31 December 2016

Some Like it Warm

While waiting for the local woodmerchant to get back to me about the inventory SYP in the bigger warehouse, while waiting for a new consignment of lumber to arrive through the port of Shanghai, while waiting for the woodmerchant to find what he considers a quality selection of NanHuangSong Mu, while waiting until after the Lunar New Year, while waiting for some trees in rural Georgia to be milled into construction lumber, I was inspired to add a weblog posting in an effort to appear productive.
I've been following Greg Merritt's weblog, Hillbilly Daiku, as long as I have been writing about my woodworking ventures in the PRC. I vaguely recall first finding his postings about knots and making a fid. And more recently he wrote about his hide glue pots. Certainly one of the impediments to any woodworker adopting hide glue is coming up with a method of keeping the hide glue at proper temperature with a controllable heat source. The days in which an apprentice lad would put the glue pot on the potbelly stove, which he began tending before the tradesmen arrived, are in the realm of nostalgic lore, pace George Sturt.
With my first attempt to work with hide glue, along with a passel of other secondhand tools, I had bought an aluminum double boiler from Ray Iles. I had to run upstairs to fetch the the pot from the gas stovetop. There was no lid and the chilly basement workspace gave me about 30 minutes of working time before the heat had dissipated and the glue pot needed to be returned to the stove. It was the best that I could manage at the time. Hide glue was something that I had only read about and while there were (and are) some purpose built appliances for crafts that require hide glue, notably making stringed instruments, in the incipient Internet era, they were harder to find and out of my price range. 
Merritt, after buying a hide glue pot and warmer set offered by Lee Valley, decided he needed to go to the trouble of converting a wax warmer into a hide glue warmer. After confessing to Amazon's subliminal marketing scheme to impoverish us all, he read about the setup on on yet another woodworking weblog!
I think I could have saved Merritt a bit of cash. I'll explain the setup that I have been using for a few years now. It's interesting that a wax warmer might be so much cheaper than a warmer specific to warming hide glue. I believe that this speaks to manufacturing concerns pursuing the latest aesthetic depilatory craze. An electric appliance that maintains a constant temperature for liquefying wax or reheating hide glue ought to cost about the same price when brought to market. Instead, the former is $29.99 and the latter is $134.99. 
While I'm very much in favor of personal beautification, I chose to adapt my needs to an appliance that is manufactured on a large scale and more broadly used than even wax warmers.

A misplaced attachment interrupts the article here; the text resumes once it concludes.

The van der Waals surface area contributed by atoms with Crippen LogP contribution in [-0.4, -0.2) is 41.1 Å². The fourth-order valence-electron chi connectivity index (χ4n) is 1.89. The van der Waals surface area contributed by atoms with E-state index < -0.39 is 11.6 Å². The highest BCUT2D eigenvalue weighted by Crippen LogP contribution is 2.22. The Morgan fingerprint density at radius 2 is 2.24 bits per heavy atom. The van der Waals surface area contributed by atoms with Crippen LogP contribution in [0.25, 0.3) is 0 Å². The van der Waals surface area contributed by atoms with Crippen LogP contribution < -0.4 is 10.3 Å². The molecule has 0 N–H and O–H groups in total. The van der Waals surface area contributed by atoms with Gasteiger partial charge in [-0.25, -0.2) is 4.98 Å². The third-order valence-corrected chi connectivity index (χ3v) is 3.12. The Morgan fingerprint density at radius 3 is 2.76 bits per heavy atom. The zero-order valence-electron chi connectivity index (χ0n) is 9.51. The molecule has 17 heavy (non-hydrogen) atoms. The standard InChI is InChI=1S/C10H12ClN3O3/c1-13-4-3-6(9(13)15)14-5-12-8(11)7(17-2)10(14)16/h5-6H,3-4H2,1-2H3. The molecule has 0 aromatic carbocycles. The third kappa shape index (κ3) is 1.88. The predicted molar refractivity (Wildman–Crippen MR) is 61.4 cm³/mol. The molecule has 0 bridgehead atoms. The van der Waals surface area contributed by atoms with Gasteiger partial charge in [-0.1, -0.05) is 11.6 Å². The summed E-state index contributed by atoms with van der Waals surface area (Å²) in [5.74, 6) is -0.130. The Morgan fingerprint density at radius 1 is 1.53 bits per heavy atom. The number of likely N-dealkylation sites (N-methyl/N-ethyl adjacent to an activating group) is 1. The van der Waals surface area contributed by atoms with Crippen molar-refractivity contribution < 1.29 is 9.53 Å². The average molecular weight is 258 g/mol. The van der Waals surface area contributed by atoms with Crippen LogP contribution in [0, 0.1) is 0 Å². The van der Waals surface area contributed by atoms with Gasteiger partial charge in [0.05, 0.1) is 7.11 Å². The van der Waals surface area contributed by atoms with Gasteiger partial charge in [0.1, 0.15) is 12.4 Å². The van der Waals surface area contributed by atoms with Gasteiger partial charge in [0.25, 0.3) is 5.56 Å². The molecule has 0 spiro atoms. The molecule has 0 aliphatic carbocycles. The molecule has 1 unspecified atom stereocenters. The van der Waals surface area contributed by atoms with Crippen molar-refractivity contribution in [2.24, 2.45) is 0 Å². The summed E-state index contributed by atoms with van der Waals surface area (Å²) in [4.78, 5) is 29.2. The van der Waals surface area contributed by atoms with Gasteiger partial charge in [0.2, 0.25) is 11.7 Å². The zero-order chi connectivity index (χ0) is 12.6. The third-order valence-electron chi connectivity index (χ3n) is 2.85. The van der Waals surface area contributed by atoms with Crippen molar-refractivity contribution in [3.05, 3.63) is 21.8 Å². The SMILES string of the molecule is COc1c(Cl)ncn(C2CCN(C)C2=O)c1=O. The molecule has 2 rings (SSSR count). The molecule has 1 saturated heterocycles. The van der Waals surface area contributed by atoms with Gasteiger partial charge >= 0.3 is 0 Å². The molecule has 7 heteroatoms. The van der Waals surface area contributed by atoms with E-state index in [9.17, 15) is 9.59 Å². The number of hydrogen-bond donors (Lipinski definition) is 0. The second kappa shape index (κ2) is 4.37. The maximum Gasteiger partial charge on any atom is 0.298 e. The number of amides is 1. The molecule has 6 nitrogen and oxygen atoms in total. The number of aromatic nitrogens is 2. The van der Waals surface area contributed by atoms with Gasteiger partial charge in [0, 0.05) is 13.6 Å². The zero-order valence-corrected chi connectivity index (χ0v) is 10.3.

Standard Office Appliance
 As you can see from the photos, this tea cup warmer looks very much like the warmer sold by Lee Valley. I cannot vouch for the comparative quality of its construction, but I have been using it for more than two years. It is preset at 60* Centigrade, a perfect 140* Fahrenheit for maintaining hide glue at workable temperature. Any such product sold abroad would be required to meet higher manufacturing standards for that market. 
Suitable for tea cups or coffee mugs
The tabletop warmer from Lee Valley sells for a mere $9.50. If I were not in China, I would buy that and then do as both I and Mr. Merritt have done: use lidded glass jars for the hide glue containers. In fact, if one looks carefully at the LV warmer, it's clear that is larger than necessary for the diminutive glue pot (1oz.). I use wide mouth, repurposed jelly jars (usually) to act as glue pots. At the low price of free, I can even afford to have two in use at any one time, soaking a new batch of the hide glue pearls in a refrigerator when I notice a low level of a working batch.
The lowcost setup minus hide glue
Another common Chinese appliance that has served me well for woodworking is an electric kettle. On days when I anticipate using hide glue, I remove the hide glue from the refrigerator and set it on the warmer. It's a slow organic process so that I can plan on having the glue ready for use in two hours' time or less.  Before I am about to apply glue, I turn on an electric kettle to have some boiling water handy. I usually fill a disposable cup (since they were available at both locations where I worked) and preheat and soak a brush before inserting this into the hide glue.
There are few demonstrable benefits to this method. Putting the brush into hot water keeps from chilling the hide glue down from repeated dippings. The hot water makes adjusting the viscosity part of the application process. If I need to repair a crack or let some hide glue trickle under a poorly clamped bit of veneer, I first let a thin stream of hot water invade the seams. The moistened and warmed surfaces better ensure that the glue flows inwards more deeply. Lastly, the hot water on hand makes any stray glue drips or misapplication simple to clean up. 
Lastly I never rest my brush in the hide glue and I rinse it clean with hot water after every use.
Where the original was cast iron, this one doesn't cost $47.50.

Lastly, happy and prosperous new year to all.